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January 27, 2023

PCAOB Chair Williams Reminds Us For the 1,000th Time She Is Sick of Auditors’ Bullsh*t

angry cat

Another day, another scathing speech from PCAOB Chair Erica Williams. Today it’s from prepared remarks given at the AICPA & CIMA Conference on Current SEC and PCAOB Developments on Monday.

First, let’s talk about why she’s mad. On December 8, the PCAOB issued a concerning staff Spotlight report about an increase in the percentage of engagements reviewed with at least one “comment form,” comment forms being where inspectors tell audit firms a potential deficiency has been found, which generally result in Part I.A or Part I.B inspection observations. After the firm’s response to the comment form, the PCAOB evaluates the matter for inclusion in the inspection report.

From that December 8 report:

We expect approximately 33% of the audits we reviewed will have one or more deficiencies that will be discussed in Part I.A of the individual audit firm’s inspection reports, up from 29% in 2020. In addition, we expect that approximately 40% of the audits we reviewed will have one or more deficiencies discussed in Part I.B of the individual firm’s inspection reports, up from 26% in 2020. Some audits have both Part I.A and Part I.B deficiencies, such that we expect that approximately 55% of the engagements we reviewed will have one or more Part I.A and/or Part I.B deficiencies, compared to 44% in 2020.

So you see, audit quality is taking a tumble. And this is after the PCAOB has warned auditors repeatedly that they are not playing around and are liberally handing out demerits for naughty behavior. “Renewed vigilance” is the term Chair Williams used in another angry speech she gave in September. Mom is getting ready to turn this car around if auditors don’t get it together.

Anyway, here’s what she said on Monday:

There is no one-size-fits-all answer as to why deficiencies increased in 2021. The causes likely vary from firm to firm.

But some firms have told us that the combination of the COVID-19 pandemic, remote auditing, the Great Resignation, and the war for talent have made it difficult to maintain stable audit teams and provide training to newer hires.

As we near the end of 2022, these factors are no longer new, and no one should be caught off guard by the challenges they present.

Fair enough. Except what exactly are firms supposed to do about the talent issue? It is only getting worse and reinforcements are not coming.

She does acknowledge progress has been made to address these issues, she does not go into detail. She does however call firms out for blaming the pandemic — now in its third year — for issues that have been pervasive across firms long before March 2020.

Firms have a responsibility to design and implement solutions to restore and maintain audit quality.

I want to acknowledge that a number of firms are taking steps toward meeting these challenges, and it will take time before we see that reflected in our inspections.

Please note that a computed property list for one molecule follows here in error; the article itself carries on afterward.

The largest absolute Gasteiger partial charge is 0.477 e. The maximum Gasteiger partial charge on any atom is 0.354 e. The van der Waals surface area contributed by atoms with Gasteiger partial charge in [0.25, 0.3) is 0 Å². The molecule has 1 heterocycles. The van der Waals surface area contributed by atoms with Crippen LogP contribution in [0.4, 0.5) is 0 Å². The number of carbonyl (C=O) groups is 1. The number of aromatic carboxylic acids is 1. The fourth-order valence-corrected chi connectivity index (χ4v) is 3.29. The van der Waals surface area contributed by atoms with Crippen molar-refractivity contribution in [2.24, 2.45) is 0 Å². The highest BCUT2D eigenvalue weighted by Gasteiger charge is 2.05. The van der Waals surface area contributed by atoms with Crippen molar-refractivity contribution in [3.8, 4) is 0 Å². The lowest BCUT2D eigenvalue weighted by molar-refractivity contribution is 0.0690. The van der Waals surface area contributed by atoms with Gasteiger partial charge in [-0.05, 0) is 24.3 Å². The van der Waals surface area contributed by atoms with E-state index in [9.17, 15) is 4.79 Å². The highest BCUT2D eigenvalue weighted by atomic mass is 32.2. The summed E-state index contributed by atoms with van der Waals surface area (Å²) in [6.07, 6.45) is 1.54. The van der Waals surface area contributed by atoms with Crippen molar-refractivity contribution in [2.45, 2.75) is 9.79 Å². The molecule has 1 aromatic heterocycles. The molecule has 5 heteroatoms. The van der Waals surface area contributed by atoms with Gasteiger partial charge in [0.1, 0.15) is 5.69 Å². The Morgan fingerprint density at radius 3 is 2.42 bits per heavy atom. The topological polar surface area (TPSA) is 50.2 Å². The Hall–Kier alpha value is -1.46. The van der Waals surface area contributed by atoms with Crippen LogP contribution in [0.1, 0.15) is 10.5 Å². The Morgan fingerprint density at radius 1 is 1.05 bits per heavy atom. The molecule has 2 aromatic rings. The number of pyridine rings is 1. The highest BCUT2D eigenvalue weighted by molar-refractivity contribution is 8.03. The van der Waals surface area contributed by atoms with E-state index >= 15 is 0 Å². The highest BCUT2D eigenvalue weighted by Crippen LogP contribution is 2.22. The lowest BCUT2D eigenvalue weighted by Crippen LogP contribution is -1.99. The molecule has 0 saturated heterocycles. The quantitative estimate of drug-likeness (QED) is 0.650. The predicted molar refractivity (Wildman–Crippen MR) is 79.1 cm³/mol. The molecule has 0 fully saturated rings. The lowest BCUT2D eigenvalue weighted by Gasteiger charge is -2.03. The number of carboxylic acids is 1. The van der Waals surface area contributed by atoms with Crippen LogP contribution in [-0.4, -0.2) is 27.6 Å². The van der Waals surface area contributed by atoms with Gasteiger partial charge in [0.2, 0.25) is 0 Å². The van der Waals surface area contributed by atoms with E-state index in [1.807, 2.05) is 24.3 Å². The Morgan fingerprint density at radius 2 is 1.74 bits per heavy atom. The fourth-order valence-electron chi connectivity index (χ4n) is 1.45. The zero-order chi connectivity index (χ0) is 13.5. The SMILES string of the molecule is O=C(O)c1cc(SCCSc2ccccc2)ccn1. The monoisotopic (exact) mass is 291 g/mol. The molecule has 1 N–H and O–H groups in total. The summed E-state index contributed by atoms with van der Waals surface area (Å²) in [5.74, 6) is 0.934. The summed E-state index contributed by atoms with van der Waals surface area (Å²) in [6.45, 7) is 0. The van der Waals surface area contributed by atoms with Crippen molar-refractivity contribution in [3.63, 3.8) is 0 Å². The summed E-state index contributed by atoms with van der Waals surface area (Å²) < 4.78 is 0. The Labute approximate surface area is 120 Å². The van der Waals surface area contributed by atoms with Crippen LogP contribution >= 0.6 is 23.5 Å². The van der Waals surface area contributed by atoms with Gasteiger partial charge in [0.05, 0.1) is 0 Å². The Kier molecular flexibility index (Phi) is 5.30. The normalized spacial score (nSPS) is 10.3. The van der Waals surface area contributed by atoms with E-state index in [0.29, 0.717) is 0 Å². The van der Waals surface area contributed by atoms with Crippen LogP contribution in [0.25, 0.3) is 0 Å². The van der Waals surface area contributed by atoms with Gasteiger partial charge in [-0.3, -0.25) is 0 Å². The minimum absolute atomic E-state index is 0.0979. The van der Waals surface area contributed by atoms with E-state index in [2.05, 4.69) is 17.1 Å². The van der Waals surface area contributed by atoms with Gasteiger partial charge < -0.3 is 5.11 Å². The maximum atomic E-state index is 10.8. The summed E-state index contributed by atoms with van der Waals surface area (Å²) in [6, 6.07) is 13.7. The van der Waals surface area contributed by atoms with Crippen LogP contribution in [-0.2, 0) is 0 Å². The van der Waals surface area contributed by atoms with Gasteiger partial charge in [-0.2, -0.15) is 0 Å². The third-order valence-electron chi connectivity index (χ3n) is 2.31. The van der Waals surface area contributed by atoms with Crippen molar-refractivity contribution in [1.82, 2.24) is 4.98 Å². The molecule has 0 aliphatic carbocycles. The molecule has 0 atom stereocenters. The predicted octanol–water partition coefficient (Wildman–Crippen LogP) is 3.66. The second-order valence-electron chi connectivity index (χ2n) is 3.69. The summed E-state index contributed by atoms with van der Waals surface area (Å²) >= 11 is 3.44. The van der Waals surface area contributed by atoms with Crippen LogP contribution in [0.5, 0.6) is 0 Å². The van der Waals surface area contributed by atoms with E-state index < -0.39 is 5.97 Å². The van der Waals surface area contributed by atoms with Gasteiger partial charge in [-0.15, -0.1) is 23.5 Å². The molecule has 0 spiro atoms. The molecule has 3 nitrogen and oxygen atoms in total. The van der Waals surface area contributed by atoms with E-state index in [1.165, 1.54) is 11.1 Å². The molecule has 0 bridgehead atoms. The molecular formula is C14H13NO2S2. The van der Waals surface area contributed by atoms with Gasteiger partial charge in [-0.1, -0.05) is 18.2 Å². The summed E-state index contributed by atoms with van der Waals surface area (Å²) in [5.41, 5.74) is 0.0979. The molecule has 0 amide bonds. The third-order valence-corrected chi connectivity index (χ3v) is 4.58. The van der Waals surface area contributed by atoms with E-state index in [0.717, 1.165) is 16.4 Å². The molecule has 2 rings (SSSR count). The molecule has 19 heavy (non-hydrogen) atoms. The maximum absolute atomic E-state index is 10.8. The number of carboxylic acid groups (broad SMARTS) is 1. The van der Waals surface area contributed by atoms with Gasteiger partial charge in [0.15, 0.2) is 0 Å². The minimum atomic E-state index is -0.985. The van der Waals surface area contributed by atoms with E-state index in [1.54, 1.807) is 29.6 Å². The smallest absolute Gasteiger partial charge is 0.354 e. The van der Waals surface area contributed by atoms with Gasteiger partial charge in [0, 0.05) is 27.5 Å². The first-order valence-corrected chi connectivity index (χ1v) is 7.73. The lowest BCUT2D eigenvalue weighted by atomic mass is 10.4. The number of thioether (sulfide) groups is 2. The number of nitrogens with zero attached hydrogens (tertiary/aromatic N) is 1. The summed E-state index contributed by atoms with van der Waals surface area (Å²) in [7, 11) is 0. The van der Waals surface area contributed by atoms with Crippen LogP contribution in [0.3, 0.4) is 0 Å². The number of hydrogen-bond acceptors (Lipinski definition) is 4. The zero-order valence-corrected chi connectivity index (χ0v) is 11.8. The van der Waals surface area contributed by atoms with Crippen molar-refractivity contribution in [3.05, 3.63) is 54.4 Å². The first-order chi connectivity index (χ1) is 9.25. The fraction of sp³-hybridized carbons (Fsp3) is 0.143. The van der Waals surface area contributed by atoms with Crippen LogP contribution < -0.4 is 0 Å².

At the same time, the 33% of audits with at least one Part I.A finding cannot be explained away by the pandemic.

Some of the auditing deficiencies we identified have recurred for many years, well before COVID-19 – including auditor independence, which is a critical element of an audit firm’s quality control system and is essential to an audit firm’s credibility with investors.

Firms must sharpen their focus and prioritize their efforts to increase audit quality and ensure investors are protected.

In order to effectively – and credibly – meet the responsibility to enforce honesty in our system, firms must enforce the highest ethical standards within your own walls.

In case auditors think she is making empty threats, she provides a list of things the PCAOB has nailed firms and individuals for just this year. Audit firms should anticipate the PCAOB is eager, willing, and able to add to this list heading into 2023.

This year, the PCAOB has announced sanctions related to:

  • Exam cheating,
  • Modifying work papers,
  • Noncooperation with investigations,
  • Unlawfully obtaining and using confidential PCAOB information, and
  • Failure to have sufficient quality control processes in place to guard against ethical violations.

Let me be clear: the PCAOB will not tolerate unethical behavior.

I have said before, and I will say again, the PCAOB means business when it comes to enforcement.

She will absolutely without a doubt say it again. And again, and again, and again…

Chair Williams Challenges Firms to Uphold the Highest Standards in Audit Quality [PCAOB]

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2 Comments

  1. Firms refuse to admit the real problem is that they are unable to retain competent staff and the 95% of the audit work is done by fresh college grads or off shore resources that don’t understand accounting, and that that problem is caused by long hours.

  2. The real problem is: the classical agency problem. In October pogo.org printed a good analysis of this: Accounting’s Big Lie. Uncle Sam has not been able to “fix” the problem since 1976 when the Metcalf report came out. Uncle Sam will not “fix” it.

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